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Should you stop using soap when you take a shower?

Updated Nov 19th, 2015 3:16PM EST
Stop Using Soap in the Shower
Image: Old Spice

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Here’s something you don’t hear every day: you might be getting too clean when you take a shower.

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Dr. Robynne Chutkan, the founder of the Digestive Center for Women in Chevy Chase, Maryland, and author of The Microbiome Solution, tells that using anti-bacterial soap on a daily basis strips your skin of bacteria that keep you free from acne and eczema. In fact, the only spots that need a regular scrubbing are your armpits and your groin.

This goes beyond your typical morning or nightly shower too — Chutkan says that even after a sweaty workout, you should still refrain from lathering up with soap. A simple rinse will do (although I’m not sure how you’re supposed to eliminate the odor).

In terms of other unnecessary cleanliness habits that many of us partake in, Chutkan reaffirms the view that hand sanitizers are all but worthless, “unless you’ve been hanging out on an Ebola ward.” Microbes you pick up from the surrounding environment is not going to kill you, so there’s no need to kill it by squeezing chemicals on to your skin.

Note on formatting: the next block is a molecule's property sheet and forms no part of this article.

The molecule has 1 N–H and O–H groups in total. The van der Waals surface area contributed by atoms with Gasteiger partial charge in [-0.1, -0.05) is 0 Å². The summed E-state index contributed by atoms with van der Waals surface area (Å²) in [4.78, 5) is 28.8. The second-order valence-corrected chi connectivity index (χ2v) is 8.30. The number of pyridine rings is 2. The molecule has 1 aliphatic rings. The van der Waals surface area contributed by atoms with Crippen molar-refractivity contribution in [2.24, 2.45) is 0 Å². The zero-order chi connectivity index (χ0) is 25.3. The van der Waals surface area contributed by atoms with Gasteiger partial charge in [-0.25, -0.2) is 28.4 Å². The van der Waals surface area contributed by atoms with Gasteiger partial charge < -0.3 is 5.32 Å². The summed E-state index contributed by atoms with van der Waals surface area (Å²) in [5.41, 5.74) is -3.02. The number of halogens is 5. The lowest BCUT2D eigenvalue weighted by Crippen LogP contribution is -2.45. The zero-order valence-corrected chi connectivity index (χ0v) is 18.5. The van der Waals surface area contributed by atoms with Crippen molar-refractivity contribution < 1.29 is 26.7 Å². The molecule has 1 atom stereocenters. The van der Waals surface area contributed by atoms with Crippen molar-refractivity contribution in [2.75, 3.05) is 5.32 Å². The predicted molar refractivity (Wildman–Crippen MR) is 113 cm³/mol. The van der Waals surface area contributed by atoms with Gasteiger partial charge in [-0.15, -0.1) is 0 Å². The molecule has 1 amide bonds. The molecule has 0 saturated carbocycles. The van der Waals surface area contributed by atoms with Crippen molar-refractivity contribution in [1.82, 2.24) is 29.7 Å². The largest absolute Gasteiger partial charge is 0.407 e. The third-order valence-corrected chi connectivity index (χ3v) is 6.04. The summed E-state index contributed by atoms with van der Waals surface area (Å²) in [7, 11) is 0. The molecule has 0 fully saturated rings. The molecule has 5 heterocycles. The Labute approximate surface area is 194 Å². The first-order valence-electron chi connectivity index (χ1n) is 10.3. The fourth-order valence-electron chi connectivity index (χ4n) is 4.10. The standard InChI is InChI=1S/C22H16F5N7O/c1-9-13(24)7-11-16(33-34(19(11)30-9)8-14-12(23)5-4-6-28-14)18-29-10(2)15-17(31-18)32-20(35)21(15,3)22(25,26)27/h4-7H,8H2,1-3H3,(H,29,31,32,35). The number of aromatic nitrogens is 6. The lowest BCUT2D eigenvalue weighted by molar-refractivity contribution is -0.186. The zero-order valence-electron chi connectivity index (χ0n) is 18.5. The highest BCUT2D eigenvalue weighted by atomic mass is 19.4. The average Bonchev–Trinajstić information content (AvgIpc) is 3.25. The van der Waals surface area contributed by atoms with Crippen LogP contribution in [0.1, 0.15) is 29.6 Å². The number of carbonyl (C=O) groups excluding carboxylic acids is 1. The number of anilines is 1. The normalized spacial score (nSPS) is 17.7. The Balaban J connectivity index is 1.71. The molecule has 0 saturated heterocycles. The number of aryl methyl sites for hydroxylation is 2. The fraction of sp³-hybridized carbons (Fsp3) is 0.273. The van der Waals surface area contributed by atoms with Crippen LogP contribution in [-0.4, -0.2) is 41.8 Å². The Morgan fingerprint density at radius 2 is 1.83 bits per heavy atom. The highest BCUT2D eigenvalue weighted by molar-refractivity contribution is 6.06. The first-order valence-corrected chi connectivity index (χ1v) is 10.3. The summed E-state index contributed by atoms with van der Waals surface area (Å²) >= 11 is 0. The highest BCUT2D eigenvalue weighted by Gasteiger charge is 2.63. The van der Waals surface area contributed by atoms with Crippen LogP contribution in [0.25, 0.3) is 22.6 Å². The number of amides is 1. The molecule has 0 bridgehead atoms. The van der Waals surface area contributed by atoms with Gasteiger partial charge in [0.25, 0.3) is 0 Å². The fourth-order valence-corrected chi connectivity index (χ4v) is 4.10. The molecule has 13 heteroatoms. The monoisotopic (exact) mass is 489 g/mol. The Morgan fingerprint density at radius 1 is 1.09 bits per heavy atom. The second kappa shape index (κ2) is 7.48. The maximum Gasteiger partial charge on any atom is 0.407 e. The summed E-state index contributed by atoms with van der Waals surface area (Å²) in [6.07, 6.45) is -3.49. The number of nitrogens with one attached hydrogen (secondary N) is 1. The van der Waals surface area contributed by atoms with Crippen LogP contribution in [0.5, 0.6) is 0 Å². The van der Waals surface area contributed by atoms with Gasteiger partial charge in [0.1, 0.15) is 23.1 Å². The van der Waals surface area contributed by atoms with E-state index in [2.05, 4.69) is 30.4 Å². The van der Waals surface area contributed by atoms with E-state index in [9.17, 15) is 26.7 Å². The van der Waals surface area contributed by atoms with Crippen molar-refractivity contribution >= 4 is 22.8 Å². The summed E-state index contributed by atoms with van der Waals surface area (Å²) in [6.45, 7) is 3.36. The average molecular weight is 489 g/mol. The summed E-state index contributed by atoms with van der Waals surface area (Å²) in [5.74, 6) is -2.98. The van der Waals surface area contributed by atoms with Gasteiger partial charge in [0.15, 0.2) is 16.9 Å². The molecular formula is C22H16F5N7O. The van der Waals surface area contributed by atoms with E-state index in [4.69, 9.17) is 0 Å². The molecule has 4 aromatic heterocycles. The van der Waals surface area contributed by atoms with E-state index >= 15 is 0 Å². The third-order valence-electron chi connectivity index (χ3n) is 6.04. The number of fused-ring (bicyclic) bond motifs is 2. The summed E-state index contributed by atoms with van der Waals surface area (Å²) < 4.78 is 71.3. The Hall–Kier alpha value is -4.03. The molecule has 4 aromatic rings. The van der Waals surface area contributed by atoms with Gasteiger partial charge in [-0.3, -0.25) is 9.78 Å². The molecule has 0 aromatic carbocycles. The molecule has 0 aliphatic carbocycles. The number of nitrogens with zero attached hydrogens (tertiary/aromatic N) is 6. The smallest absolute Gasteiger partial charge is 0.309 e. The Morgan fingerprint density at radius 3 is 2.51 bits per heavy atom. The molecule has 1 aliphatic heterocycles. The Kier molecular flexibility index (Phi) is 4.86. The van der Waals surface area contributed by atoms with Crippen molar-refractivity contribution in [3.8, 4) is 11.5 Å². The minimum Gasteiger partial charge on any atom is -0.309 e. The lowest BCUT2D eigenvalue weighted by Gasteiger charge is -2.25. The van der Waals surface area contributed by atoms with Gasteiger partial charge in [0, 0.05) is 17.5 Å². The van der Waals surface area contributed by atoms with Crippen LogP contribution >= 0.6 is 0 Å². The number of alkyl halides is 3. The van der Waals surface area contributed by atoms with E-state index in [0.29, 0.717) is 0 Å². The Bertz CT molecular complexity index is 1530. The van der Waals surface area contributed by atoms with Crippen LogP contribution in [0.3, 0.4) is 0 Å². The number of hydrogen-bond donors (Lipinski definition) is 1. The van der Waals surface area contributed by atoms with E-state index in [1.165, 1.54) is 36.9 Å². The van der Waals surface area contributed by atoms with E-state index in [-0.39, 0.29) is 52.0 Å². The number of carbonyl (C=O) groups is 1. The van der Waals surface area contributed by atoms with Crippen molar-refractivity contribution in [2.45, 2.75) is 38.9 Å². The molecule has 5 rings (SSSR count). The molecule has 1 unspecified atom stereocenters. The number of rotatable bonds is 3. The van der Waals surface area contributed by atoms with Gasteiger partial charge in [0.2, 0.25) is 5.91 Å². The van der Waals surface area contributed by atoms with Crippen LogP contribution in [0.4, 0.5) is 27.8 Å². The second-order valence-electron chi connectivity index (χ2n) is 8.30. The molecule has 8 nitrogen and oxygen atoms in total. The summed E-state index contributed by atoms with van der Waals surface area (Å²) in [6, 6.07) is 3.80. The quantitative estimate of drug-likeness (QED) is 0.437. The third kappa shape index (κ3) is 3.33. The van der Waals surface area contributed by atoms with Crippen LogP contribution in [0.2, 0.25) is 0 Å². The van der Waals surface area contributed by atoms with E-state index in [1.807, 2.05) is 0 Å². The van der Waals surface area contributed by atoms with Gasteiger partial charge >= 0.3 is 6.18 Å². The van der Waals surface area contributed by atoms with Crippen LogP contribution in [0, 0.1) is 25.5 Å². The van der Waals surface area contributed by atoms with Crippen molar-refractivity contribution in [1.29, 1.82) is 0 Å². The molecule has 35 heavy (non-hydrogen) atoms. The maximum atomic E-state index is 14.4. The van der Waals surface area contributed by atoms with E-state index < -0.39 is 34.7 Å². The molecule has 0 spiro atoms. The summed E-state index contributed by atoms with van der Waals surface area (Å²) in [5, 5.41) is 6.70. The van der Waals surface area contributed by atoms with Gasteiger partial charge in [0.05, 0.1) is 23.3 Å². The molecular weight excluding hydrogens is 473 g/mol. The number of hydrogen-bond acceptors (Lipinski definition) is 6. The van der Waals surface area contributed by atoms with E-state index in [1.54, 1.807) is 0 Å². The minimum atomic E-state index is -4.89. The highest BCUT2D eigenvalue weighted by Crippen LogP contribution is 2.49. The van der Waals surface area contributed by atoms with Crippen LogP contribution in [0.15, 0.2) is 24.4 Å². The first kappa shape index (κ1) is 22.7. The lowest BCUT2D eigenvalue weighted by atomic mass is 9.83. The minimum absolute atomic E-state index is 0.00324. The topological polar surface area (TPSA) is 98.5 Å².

Finally, Chutkan suggests that everyone should find time to go outside and get a little dirty during the week. Open a window, sit on the grass in the park, buy food from a farmer’s market — expose yourself to healthy microbes so that your body will be prepared to deal with unwanted bacteria when and if it arrives.

Jacob Siegal
Jacob Siegal Associate Editor

Jacob Siegal is Associate Editor at BGR, having joined the news team in 2013. He has over a decade of professional writing and editing experience, and helps to lead our technology and entertainment product launch and movie release coverage.